Special to The Telegraph
Shippensburg, Pa., April 29. —Yes-
terday the thirty-seventh annual meet
ing of the Pennsylvania Branch of the
Woman's Missionary Association was
opened with a large audience at both
sessions. The convention hymn, "The
King's Business," was sung. The prin
cipal speaker for the convention is
Mrs. Mary R. Albert, of Dayton, Ohio.
Her subject last evening was "The
King's Business: Its Urgency and Mag
nitude." After the evening service a
reception was given to the delegates
and visitors.
Special to The Telegraph
Lebanon, Pa., April 29.—The Rev.
Charles S. Mervine, pastor of Cen
tenary Methodist Episcopal Church,
was tendered a reception at the church
in honor of his birthday anniversary.
The affair was held under the auspices
of the Suzanah Wesley Bible Class, of
which Misses Manel Ramsey and Alice
Scott are the teachers.
Special to The Telegraph
Dillsburg, Pa., April 29.—0n Sun
day, May 10, the Rev. Charles Heikes,
pastor of the Mount Pleasant Church
of God, in Monaghan township, will
deliver a special sermon to the mem
bers of the Bowinansdale Lodge of
the Independent Order of Odd Fel
lows. This lodge has had a very rapid
growth since its organization, about
two years ago, and now has more than
100 members in good standing and
more than SI,OOO in the treasury.
Special to The Telegraph
Lebanon, Pa., April 29.—Harry Gam
bler, the 8-year-old son of Mrs. Sara
Gambler, of this city, is thought to be
dying at his home as the result of be
ing run over by a heavy hay wagon.
The lad endeavored to get a ride on
the slow-moving vehicle and lost his
grip, falling on the ground in such a
position that the hind wheel of the
heavy wagon passed over his abdomen.
Special to The Telegraph •
Lebanon, Pa., April 29. —Miss Flor
ence Swope, a daughter of Mr. and
Mrs. Edwin Swope, this city, was mar
ried to William Sattazahn, son of
County Detective Aaron Sattazahn, last
evening. The nuptial knot was tied
by the Rev. Dr. I. Calvin Fisher, pas
tor of St Mark's Reformed Church,
and immediately following the cere
mony there was an informal reception
at the home of the bride's parents.
The bride is well known in the
younger social sot and the bridegroom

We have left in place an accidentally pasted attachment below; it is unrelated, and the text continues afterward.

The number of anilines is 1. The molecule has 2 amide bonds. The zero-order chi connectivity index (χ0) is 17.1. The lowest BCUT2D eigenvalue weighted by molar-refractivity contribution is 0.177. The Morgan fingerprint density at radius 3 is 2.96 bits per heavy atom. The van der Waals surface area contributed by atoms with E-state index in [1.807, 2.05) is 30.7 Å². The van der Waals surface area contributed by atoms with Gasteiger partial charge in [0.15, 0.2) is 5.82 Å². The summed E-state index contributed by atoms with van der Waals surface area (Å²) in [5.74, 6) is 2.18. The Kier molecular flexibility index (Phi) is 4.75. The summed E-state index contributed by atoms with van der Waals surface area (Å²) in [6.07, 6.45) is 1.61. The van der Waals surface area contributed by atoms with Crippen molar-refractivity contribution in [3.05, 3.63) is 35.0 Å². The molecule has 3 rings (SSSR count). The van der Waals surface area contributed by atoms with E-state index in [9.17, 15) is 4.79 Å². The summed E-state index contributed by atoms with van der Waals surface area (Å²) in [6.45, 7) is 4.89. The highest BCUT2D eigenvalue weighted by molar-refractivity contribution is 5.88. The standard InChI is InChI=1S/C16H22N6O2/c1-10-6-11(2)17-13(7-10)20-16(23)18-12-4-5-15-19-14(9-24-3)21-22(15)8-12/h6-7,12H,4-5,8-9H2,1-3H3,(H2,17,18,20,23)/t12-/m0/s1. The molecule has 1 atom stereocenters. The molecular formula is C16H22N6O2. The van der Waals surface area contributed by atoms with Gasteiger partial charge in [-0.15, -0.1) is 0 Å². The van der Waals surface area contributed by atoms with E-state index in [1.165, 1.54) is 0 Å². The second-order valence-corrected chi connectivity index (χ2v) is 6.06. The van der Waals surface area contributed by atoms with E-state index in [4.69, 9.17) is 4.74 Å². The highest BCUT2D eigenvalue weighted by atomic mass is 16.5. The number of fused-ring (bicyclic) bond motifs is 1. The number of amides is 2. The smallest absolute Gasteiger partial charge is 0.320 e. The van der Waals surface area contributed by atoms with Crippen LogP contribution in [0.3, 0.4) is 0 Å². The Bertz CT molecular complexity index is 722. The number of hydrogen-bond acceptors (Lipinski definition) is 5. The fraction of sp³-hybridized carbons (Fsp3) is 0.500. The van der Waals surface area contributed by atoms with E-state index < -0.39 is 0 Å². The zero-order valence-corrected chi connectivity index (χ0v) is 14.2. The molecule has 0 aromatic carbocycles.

is connected with the Weigiey printery
in this city.
Diamond Disc Phonograph.
Assisted by the
This will give the Public the opportunity of hearing the two greatest
Musical Instruments of the Age.
EDISON'S DIAMOND DISC is the successful culmination of thirty-five
years of endeavor to perfectly reproduce sound.
STODDARD AMPICO PLAYER, a pneumatic Player by whch the playing
of the greatest artists may be reproduced for the entranced listener. By
the most skilfully devised mechanical means every shade of expression or
variation in phrasing, all the beauty of tone, color of the original per
formance is reproduced.
Concert at BP. M., Thursday, April 30th
[Technical High Sc
Tickets of Adm ssion Free
Tickets may be secured Free of charge by calling at our Warerooms, 15 S.
Market Square
J. H. Troup Music House,
Phi Chi Psi Society Wins
Championship at Wilson
Special to The Telegraph
Chambers burg, Pa., April 29.—The
society championship of Wilson Col
lege, which has been contested for by
the two honorary literary societies,
Pho Chi Psi and Chi Tay Pi, in the
two contests held on Saturday and
Monday evenings, April 25-2 7, has
been awarded to Society Phi Chi Psi.
This is the fourth year Phi Chi Psi
has carried away the honors. The
contest for the best poem and the
debate went to Phi Chi Psi, while Chi
Tay Pi's members won in the short
story and the essay. Miss Mary Pentz,
Du Bois, Pa., won the S2O prine for the
best short story; Miss Dorothy Gherst,
Reading, Pa., won the S2O offered for
the best essay; Miss Shirley Nevin,
Easton, Pa., won the S2O prize for the
best poem, and Miss Leah Geist,
Waynesboro, Pa., was the successful
individual debater. The judges were
John Hoke, of Chambers! rg, Pa., the
Rev. James Robinson, Bethlehem, Pa.,
and W. J. Wade, of Lancaster, Pa.